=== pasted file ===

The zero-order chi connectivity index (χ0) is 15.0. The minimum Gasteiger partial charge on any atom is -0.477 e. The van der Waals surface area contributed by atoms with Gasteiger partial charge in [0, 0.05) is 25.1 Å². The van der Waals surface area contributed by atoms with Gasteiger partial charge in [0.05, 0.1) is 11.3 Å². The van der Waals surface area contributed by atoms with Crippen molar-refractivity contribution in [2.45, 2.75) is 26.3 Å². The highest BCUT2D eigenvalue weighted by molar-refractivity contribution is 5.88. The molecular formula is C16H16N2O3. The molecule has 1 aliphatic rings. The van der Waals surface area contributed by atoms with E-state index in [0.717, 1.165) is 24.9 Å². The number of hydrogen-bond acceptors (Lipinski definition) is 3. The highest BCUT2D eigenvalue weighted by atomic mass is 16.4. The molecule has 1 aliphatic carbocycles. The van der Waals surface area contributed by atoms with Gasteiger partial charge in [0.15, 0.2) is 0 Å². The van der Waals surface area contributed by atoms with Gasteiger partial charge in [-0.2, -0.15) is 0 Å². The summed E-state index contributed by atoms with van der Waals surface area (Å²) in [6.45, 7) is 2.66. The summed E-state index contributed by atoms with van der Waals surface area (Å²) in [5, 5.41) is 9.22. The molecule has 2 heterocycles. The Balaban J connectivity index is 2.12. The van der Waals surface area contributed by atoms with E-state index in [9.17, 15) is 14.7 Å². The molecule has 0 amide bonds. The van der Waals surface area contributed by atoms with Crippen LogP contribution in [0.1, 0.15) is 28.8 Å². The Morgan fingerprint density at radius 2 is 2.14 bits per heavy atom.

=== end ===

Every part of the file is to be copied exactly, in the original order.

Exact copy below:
The zero-order chi connectivity index (χ0) is 15.0. The minimum Gasteiger partial charge on any atom is -0.477 e. The van der Waals surface area contributed by atoms with Gasteiger partial charge in [0, 0.05) is 25.1 Å². The van der Waals surface area contributed by atoms with Gasteiger partial charge in [0.05, 0.1) is 11.3 Å². The van der Waals surface area contributed by atoms with Crippen molar-refractivity contribution in [2.45, 2.75) is 26.3 Å². The highest BCUT2D eigenvalue weighted by molar-refractivity contribution is 5.88. The molecular formula is C16H16N2O3. The molecule has 1 aliphatic rings. The van der Waals surface area contributed by atoms with E-state index in [0.717, 1.165) is 24.9 Å². The number of hydrogen-bond acceptors (Lipinski definition) is 3. The highest BCUT2D eigenvalue weighted by atomic mass is 16.4. The molecule has 1 aliphatic carbocycles. The van der Waals surface area contributed by atoms with Gasteiger partial charge in [0.15, 0.2) is 0 Å². The van der Waals surface area contributed by atoms with Gasteiger partial charge in [-0.2, -0.15) is 0 Å². The summed E-state index contributed by atoms with van der Waals surface area (Å²) in [6.45, 7) is 2.66. The summed E-state index contributed by atoms with van der Waals surface area (Å²) in [5, 5.41) is 9.22. The molecule has 2 heterocycles. The Balaban J connectivity index is 2.12. The van der Waals surface area contributed by atoms with E-state index in [9.17, 15) is 14.7 Å². The molecule has 0 amide bonds. The van der Waals surface area contributed by atoms with Crippen LogP contribution in [0.1, 0.15) is 28.8 Å². The Morgan fingerprint density at radius 2 is 2.14 bits per heavy atom.